In the last year, the Tenderhooks released an acclaimed sophomore album (New Ways to Butcher English), were voted the ninth-best Knoxville band ever, were co-headliners at Sundown in the City, picked up a former Sony exec as a manager, opened for ZZ Top, and just last month performed at the CMJ Music Marathon in New York, one of the most prestigious industry showcases in the country.
Right after CMJ, though, and just before they were scheduled to record a handful of demos at Eric Nowinski’s Rock Snob Recordings, the band decided to call it quits.
The split developed when the band started discussing plans for next year, which would have included a grueling tour schedule to maintain the band’s momentum. According to singer/guitarist Jake Winstrom, guitarist Ben Oyler and bassist Emily Robinson opted out, a move that surprised Winstrom and drummer Matt Honkonen. The split appears to be amicable, but Winstrom says he and Honkonen are “shell-shocked.”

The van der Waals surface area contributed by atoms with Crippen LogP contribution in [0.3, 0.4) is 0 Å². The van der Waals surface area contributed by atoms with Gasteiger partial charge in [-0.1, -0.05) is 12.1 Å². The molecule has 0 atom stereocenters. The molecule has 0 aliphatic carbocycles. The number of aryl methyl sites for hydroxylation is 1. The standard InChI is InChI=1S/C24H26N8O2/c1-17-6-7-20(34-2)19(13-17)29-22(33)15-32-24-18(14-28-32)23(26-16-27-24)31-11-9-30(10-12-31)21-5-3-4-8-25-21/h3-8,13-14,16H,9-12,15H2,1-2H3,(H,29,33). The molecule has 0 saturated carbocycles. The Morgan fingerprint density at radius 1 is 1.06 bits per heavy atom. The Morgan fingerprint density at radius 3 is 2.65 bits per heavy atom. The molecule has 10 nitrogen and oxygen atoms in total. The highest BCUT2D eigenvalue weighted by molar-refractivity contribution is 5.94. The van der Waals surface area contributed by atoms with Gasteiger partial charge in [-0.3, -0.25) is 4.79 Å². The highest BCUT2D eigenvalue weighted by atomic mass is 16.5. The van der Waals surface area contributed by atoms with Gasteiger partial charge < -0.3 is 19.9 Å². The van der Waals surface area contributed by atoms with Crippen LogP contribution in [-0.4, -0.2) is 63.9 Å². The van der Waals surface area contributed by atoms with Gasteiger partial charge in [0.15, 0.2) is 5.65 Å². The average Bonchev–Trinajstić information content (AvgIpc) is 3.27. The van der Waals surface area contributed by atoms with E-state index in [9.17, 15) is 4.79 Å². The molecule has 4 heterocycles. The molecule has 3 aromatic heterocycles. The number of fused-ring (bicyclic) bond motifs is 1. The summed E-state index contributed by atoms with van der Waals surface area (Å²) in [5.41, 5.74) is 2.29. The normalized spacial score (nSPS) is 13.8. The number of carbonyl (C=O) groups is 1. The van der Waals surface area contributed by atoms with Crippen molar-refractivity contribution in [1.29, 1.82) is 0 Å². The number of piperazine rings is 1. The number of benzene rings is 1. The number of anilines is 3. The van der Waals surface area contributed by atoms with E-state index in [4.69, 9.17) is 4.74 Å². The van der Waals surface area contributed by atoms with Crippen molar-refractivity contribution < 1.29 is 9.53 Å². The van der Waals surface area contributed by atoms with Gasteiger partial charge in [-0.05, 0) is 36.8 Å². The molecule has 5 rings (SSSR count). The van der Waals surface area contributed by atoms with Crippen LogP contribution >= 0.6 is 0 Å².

Winstrom and Oyler, the band’s principal songwriters, had played together since high school. The tension between their styles—Winstrom’s power-pop sensibility and Oyler’s fluid, jazzy, Terry Hill-inspired leads—was the foundation of the band’s distinctive sound.
Robinson says she has joined the local avant-doom metal band Argentinum Astrum, a group she has championed in recent years. Oyler has recently played with the instrumental post-rock combo Double Muslims with Eric Lee and Jason Boardman. Winstrom says he plans to continue as a solo artist—last week, he and Honkonen recorded a handful of demos with Tim Lee and Susan Bauer Lee, and Winstrom has just left on a seven-date solo tour of the Southeast to fulfill Tenderhooks bookings. A few more dates in North Carolina and Nashville are scheduled for mid-December.
The Tenderhooks, along with Royal Bangs, have been widely regarded as one of the local bands most likely to break through to national commercial success. In the spring of 2008, Dan Chertoff, a senior in music production at New York University whose father, Rick Chertoff, had produced albums by Cyndi Lauper, the Hooters, and Joan Osbourne, discovered the group through MySpace and invited them to New York to record what turned into New Ways to Butcher English. That led to a management deal early this year with Rick Dobbis, a former executive at Sony Music International.